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Temple University parents demand more cops

Parents ask the university to protect their kids

Parents of Temple University students want to see more cops on and around campus to address crime issues.

A group of 40 to 50 parents have communicated regularly with school officials for the past six months since someone shot and killed a 21-year-old Temple student in November.

“The city set its all-time record for homicides in 2021, with 562 deaths, and is maintaining that pace so far this year,” National Public Radio reported in April. “Homicides aside, last year about 1,800 people were shot and wounded.”

The parents have formed a “Rapid Response team” to advocate for greater campus safety.

The Temple News reported:

Despite many students leaving campus during the summer, the Rapid Response team plans to continue advocating for a more efficient [shuttle bus] system, walking routes with a heavier police presence near Main Campus, safety education for students and creating a list of trusted local landlords for off-campus housing, said Fadia Halma, parent of a junior political science and global studies major and a freshman communication and social influence and Spanish major.

Some businesses are interested in a partnership with the police to increase lighting on common walking routes. “Crime is bad here, but it’s bad everywhere,” the manager of a local pizza restaurant told the campus newspaper. “Here we need more accountability from the police officers when making arrests. I hope what they’re doing works.”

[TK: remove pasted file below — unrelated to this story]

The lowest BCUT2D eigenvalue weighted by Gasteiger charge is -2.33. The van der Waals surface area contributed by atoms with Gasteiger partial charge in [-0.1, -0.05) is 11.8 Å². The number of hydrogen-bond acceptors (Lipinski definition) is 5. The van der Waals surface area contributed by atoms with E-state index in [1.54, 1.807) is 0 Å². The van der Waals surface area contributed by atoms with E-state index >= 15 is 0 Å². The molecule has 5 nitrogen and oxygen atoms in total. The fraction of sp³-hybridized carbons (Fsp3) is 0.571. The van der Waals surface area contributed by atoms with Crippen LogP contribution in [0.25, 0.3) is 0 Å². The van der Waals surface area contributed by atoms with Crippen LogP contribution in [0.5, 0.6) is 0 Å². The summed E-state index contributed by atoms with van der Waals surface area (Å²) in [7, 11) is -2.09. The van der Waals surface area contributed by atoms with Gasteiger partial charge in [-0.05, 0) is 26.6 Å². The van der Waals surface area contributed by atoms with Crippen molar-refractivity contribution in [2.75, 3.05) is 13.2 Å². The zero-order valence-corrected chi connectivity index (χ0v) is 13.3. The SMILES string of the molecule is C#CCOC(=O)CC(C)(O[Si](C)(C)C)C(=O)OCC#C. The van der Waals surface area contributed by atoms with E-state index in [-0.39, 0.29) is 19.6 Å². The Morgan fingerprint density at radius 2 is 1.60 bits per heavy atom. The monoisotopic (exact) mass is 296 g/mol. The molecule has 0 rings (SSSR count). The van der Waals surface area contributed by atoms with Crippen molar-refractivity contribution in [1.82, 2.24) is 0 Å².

The parental activism occurs on the backdrop of efforts at universities in major cities across the country to boost policing.

Temple has also funded grants to area landlords to buy lighting and security cameras and promised to hire more cops.

Marquette University in Milwaukee will add security cameras and unarmed guards for increased surveillance while the University of Chicago promised to increase the policing area for its campus police.

This past summer, the Dinkytown area near the University of Minnesota witnessed a thirty-eight percent drop in crime after police flooded the area after the shooting of three students in June 2021.

MORE: Don’t call it ‘looting’ academics say

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About the Author
Associate Editor
Matt has previously worked at Students for Life of America, Students for Life Action and Turning Point USA. While in college, he wrote for The College Fix as well as his college newspaper, The Loyola Phoenix. He holds a B.A. from Loyola University-Chicago and an M.A. from the University of Nebraska-Omaha. He lives in northwest Indiana with his family.